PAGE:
Anyone able to suggest a small scale Jap. maple that is zone 5 hardy?
From what I can tell EMPEROR I seems to be a good cultivar.
It is a fine choice for a zone 5 garden but I'd not exactly call 'Emperor I' a "small scale" J. maple. It will eventualy attain the same mature size as 'Bloodgood', which generally is considered one of the larger (and faster) growing JM's. If you are looking for something similar but on the smaller size, get a 'Fireglow'. Or 'Shaina'.
Thanks I'll try to hunt those down...I have very little knowledge on the Jap. malples so I want to make sure I select a superior cultivar.
Emperor I is listed in my area as 12'-20'...I'd expect 12-15' in a heavier soil.
If I want to contain the Emperor I to 10'-12', would that be as issue? Or am I just better off seeking the other cultivars you listed?
Here are a few others I found. I would go for a green leaf jap. maple as well.
What I really want is a true zone 5 hardiness or better and then if it exists...a reliable long lasting vibrant orange fall color. I have not seen that fall color before in my area except for a Sugar Maple.
ACER PALMATUM 'HOGYOKU'
ACER PALMATUM 'SISTER ACER PALMATUM 'TSUMA GAKI' ('RED NAIL')
ACER PALMATUM 'SISTER GHOST'
ACER SHIRASAWANUM 'AUTUMN MOON'
Acer japonicum and shirasawanum are generally considered more cold hardy but most Acer palmatums should be hardy to zone 5. I myself would steer away from the 'Ghost' series......these are reticulated forms and tend to be a bit more delicate than other choices. One of the best JM's for fall color is the straight species, which also has the benefit of superior cold hardiness as well. But this can get to be a largish tree in time.......quite a lot of time, all things considered :-) And I would NEVER recommend pruning a JM to control or limit size.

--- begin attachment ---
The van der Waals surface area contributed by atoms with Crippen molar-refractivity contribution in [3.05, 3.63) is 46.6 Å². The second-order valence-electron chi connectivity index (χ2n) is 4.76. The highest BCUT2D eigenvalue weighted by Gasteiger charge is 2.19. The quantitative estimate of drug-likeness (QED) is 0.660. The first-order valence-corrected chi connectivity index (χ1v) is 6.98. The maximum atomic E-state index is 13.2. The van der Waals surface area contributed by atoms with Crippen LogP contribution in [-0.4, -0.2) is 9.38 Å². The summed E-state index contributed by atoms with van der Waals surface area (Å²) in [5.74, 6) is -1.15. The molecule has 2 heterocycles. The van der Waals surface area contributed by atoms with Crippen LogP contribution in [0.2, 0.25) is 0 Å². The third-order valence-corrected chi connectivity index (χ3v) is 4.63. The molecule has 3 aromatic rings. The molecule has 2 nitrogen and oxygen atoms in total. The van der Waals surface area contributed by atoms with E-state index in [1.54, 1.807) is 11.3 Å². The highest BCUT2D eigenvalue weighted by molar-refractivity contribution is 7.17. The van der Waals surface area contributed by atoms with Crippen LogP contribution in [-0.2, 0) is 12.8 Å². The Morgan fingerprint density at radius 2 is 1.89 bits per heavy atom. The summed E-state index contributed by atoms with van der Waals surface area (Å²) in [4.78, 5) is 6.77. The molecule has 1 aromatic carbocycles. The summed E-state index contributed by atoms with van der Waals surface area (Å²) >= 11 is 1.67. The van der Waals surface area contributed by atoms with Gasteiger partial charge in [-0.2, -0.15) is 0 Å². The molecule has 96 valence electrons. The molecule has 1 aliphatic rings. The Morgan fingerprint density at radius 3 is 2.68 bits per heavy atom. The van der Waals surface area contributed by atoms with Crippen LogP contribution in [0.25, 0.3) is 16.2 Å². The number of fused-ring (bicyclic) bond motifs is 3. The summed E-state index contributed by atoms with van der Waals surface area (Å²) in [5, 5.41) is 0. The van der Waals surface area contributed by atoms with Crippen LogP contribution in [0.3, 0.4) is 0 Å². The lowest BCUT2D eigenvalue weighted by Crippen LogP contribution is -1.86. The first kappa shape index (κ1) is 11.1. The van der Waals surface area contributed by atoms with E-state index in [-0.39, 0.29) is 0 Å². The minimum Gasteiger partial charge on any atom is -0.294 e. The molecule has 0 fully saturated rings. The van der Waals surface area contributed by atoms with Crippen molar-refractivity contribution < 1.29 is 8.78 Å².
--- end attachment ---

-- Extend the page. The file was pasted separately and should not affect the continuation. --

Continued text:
And it is not considered correct/polite to refer to these as "jap" maples. It is offensive to many. Please either spell out the word fully or abbreviate by initials.
Here is a link that might be useful: Asian maples for colder climates
Why would you not recommend pruning a JM to contain its size? Bonasi is just the art of doing so.
I came across a Korean Maple locally, but as you stated many of these get to be quite large over time. The horticulturist I spoke to said it could get about 20' in our area, but not in our lifetime...slightly naive, but true.
"And it is not considered correct/polite to refer to these as "jap" maples."
Well I don't want to hurt the trees feelings! lol. I get your point though.
I'm in Illinois. Successful plantings of:
Acer palmatum 'Seiryu'
Acer japonicum 'Ogurayama'
Acer japonicum 'Acontifolium'
The species japonicum does best for winter-hardiness.
You should be very good with species:
Others for thought:
Acer shirasawanum 'Autumn Moon' -- quite a hardy tree.
Acer palmatum 'Skeeter's Broom'
All japonicums but not all shirasawanum's.
Acer palmatum 'Orido Nishiki'
Bonsai is an entirely different set of circumstances and cannot be compared to growing trees in the ground. FWIW, I do not recommend pruning ANY tree solely to maintain a set size, nor do most certified arborists - for one, pruning encourages growth so once started it becomes an increasingly high maintenance chore. It is also well down on the list - if included at all - for reasons to prune. Excessive pruning, as in to control size, generally results in profuse sprouting (epicormic) along the remaining or denuded branches. This is an attempt to restore lost foliage. For this to occur, the tree must shift resources from other essential functions, e.g., root growth and defense, etc., to repair "damage" and restore "balance". This eventually weakens the tree and results in energy depletition, dieback, increased susceptibility to secondary pests, or decline. Not to mention that unless one knows what they are doing, too frequent pruning of Japanese maples destroys the growth habit that provides much of their character and generally results in ball-shaped mess.
It is a far better idea to pick a tree that can be allowed to grow to the desired size without restriction or limitation and leave pruning chores to those reasons most often stated - removing damaged, diseased or dead wood, thinning or lifting the canopy and enhancing growth habit.